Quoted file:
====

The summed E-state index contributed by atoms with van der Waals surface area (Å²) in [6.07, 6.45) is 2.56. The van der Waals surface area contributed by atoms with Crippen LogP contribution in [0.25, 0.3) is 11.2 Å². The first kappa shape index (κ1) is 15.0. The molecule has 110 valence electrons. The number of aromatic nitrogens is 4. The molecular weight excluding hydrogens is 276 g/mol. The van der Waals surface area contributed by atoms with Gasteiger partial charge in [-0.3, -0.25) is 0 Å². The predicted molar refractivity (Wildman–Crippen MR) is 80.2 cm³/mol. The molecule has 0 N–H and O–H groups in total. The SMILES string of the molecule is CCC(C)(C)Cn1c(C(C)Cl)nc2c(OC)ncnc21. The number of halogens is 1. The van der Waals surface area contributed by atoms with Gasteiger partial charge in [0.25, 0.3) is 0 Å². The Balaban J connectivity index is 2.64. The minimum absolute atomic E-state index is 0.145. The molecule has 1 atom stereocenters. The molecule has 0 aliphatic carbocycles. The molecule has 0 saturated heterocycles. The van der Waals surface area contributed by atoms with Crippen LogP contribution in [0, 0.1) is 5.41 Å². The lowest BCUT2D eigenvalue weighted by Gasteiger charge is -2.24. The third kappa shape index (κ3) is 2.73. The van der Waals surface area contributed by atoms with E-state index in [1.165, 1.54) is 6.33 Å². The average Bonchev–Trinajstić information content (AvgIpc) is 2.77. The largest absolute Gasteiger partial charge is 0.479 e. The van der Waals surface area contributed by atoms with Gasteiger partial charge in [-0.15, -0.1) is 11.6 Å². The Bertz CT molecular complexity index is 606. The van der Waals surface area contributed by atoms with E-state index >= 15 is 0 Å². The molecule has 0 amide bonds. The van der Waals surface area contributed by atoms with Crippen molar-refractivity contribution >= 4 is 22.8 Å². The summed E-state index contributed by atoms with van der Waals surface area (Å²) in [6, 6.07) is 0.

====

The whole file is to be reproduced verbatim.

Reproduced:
The summed E-state index contributed by atoms with van der Waals surface area (Å²) in [6.07, 6.45) is 2.56. The van der Waals surface area contributed by atoms with Crippen LogP contribution in [0.25, 0.3) is 11.2 Å². The first kappa shape index (κ1) is 15.0. The molecule has 110 valence electrons. The number of aromatic nitrogens is 4. The molecular weight excluding hydrogens is 276 g/mol. The van der Waals surface area contributed by atoms with Gasteiger partial charge in [-0.3, -0.25) is 0 Å². The predicted molar refractivity (Wildman–Crippen MR) is 80.2 cm³/mol. The molecule has 0 N–H and O–H groups in total. The SMILES string of the molecule is CCC(C)(C)Cn1c(C(C)Cl)nc2c(OC)ncnc21. The number of halogens is 1. The van der Waals surface area contributed by atoms with Gasteiger partial charge in [0.25, 0.3) is 0 Å². The Balaban J connectivity index is 2.64. The minimum absolute atomic E-state index is 0.145. The molecule has 1 atom stereocenters. The molecule has 0 aliphatic carbocycles. The molecule has 0 saturated heterocycles. The van der Waals surface area contributed by atoms with Crippen LogP contribution in [0, 0.1) is 5.41 Å². The lowest BCUT2D eigenvalue weighted by Gasteiger charge is -2.24. The third kappa shape index (κ3) is 2.73. The van der Waals surface area contributed by atoms with E-state index in [1.165, 1.54) is 6.33 Å². The average Bonchev–Trinajstić information content (AvgIpc) is 2.77. The largest absolute Gasteiger partial charge is 0.479 e. The van der Waals surface area contributed by atoms with Gasteiger partial charge in [-0.15, -0.1) is 11.6 Å². The Bertz CT molecular complexity index is 606. The van der Waals surface area contributed by atoms with E-state index >= 15 is 0 Å². The molecule has 0 amide bonds. The van der Waals surface area contributed by atoms with Crippen molar-refractivity contribution >= 4 is 22.8 Å². The summed E-state index contributed by atoms with van der Waals surface area (Å²) in [6, 6.07) is 0.